How to deal with insane chemistry when you don't like the person
October 8, 2018 7:21 AM   Subscribe

And when lobotomy is not an option

I met someone recently who i'm not attracted to their personality but physically they are insanely attractive and they have the smell that makes me crazy (pheromones). This person is a huge tease and flirt and is vain, flaky, stuck up , self absorbed and is messing around with several women at once. I know they're not a good match for me. However I can't help but want them due to intense chemistry and it's distracting me from my life. I have already tried asking them not to flirt with me, but accidentally did that in a very flirtatious way which continued the flirtation. On one hand I know this is toxic but on the other, a very lizard-like part of my brain really wants to play the game, and I can barely help myself. but I know that I don't have the right sociopathic "player" mentality that can separate physical attraction from feelings so I know I'll get burned in the end. How can I proceed in this case?
posted by winterportage to Human Relations (24 answers total) 4 users marked this as a favorite
 
It sounds like this is a case where cutting this person out of your life or minimising their presence in it would be a good strategy. They don't seem to be bringing you anything other than discomfort and a sort of fatalistic acceptance that you will fall for their games and "get burned". You're aware enough to realise this is the likely, nay, the inevitable outcome, so be aware enough also to know that you have the choice not to engage with this person. Use the time you'd spend with or thinking about this person to devote yourself to other interests and to the people in your life who bring you joy and health.
posted by mymbleth at 7:30 AM on October 8 [7 favorites]


Don't spend time with this person.

Can't flirt with someone you don't have contact with.
posted by phunniemee at 7:30 AM on October 8 [11 favorites]


Here's the thing I've had to realize over a lifetime of being attracted to the wrong dudes. You can't control how you feel. You can only control what you do. So it's both true and not true that you "can't help yourself." You can't fix your heart. What you can do is draw away from this person. Stay away from them while being just friendly enough to keep them from realizing that's what you're doing.

As for your distraction -- God, don't I know it. It hurts, and it's miserable. There's no quick fix. There are only short ones, hour to hour. I start by forgiving myself for what I feel, for accepting the positive aspects of it, the way that it is natural and human and good to feel desire. What's not natural or human or good is to be treated badly for it, the way that so many people like this will do. It's also natural and human to feel pain, even physical pain, from unfulfilled longing. Be compassionate. Treat yourself like a beloved daughter, and protect yourself.
posted by Countess Elena at 7:35 AM on October 8 [28 favorites]


Just one more point to clarify -- this person is a close friend of a close friend of mine so I don't really have the option not to see them and am not really able to cut them out of my life without creating bad feeling in the friend group.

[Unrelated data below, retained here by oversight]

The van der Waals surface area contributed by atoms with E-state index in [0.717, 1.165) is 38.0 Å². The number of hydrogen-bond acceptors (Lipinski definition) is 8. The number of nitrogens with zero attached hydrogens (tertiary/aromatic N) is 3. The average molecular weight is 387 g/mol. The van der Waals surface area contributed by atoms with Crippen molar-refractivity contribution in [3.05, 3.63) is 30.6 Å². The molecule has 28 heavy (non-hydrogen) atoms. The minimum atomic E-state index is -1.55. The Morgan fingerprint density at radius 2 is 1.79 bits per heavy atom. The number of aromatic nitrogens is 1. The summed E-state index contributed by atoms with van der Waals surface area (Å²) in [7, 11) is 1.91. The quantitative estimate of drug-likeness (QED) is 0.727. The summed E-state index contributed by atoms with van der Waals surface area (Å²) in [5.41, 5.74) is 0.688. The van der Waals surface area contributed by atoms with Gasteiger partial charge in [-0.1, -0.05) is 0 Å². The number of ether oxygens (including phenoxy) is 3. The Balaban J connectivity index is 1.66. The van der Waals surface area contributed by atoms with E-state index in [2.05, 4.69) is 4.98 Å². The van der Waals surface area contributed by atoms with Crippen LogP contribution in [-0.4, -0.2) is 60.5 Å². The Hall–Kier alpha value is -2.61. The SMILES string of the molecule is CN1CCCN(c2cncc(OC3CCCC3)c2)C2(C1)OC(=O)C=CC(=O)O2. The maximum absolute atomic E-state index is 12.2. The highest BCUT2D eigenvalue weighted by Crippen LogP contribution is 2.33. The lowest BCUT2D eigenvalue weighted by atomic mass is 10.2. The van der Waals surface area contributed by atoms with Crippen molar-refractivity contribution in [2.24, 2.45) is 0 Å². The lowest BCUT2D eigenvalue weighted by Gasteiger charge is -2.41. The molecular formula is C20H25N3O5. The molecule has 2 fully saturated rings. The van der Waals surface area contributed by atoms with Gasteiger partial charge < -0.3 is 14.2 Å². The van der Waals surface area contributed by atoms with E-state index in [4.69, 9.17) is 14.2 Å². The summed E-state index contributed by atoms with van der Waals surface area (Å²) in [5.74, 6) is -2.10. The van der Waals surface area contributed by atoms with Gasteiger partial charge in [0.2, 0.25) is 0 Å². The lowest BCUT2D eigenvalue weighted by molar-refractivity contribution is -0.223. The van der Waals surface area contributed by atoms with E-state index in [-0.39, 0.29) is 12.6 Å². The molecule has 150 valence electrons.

posted by winterportage at 7:36 AM on October 8


Stop thinking of it as fate and pheromones. Seriously. When we're deeply attracted to shitty people, it's not just that they're good-looking and smell nice, it's that something about their shittiness pulls us in - the unconscious desire to be hurt, a wish for excitement, a wish to "prove" either that we're awful and unlovable or that we alone can tame the awful person.

What puts people over the top in the "OMG I am so drawn to them even though they're shitty" category isn't their looks. It's something about their manner and personal qualities that has a kind of negative attraction.

I used to be attracted to small, mean people who hated me. That was my type. I could pick them out in any group. It wasn't fate, it wasn't how they smelled, it was the fact that they were mean people who would make me feel bad. (As evidenced by the fact that I was seldom attracted to small nice people who liked me.) Something about this person's horrible character is drawing you in. Once you get real about that, you'll find it easier to detach.

So for instance - I'm not attracted to small mean people who hate me anymore. The last time it happened, which was about seven or eight years ago now, I really focused on thinking about how I wanted to stop being hurt by these awful people, and how I didn't want to be drawn to them anymore. I really vowed that I was Not Going There Again. And once I truly, truly felt the desire not to be attracted to them, I was able to stop. Before that, it had always been more of a "I know this is a bad idea but maybe this time I will get that coveted approval from a small mean person and it will be the best".

Every time you're like "they're so attractive, it's pheromones, I just can't help wanting them", redirect your thoughts to "I am being lured in by a shitty, manipulative person because some part of my unconscious wants me to get hurt". Every time they're awful in front of you, think to yourself, "what a phony, garbage way to act; what a player, what a liar". When you start thinking "but they are so attractive", redirect your thoughts - think about cake or video games or cute cats or whatever is an effective distraction for you.

Most important, though, is to stop narrating this as biologically inevitable in some way. We're biology + social conditioning, always.

~~

Also, consider your past - if you have some kind of history of being attracted to awful people, think about what you're seeking with them. (Not every "I am attracted to this awful person" story is about trauma, so this may not apply.) I was always seeking someone to recapitulate a particular trauma from my early life and I was always seeking someone to reassure me that anyone worthwhile would think I was garbage and pathetic, because not being garbage and pathetic was sort of scary.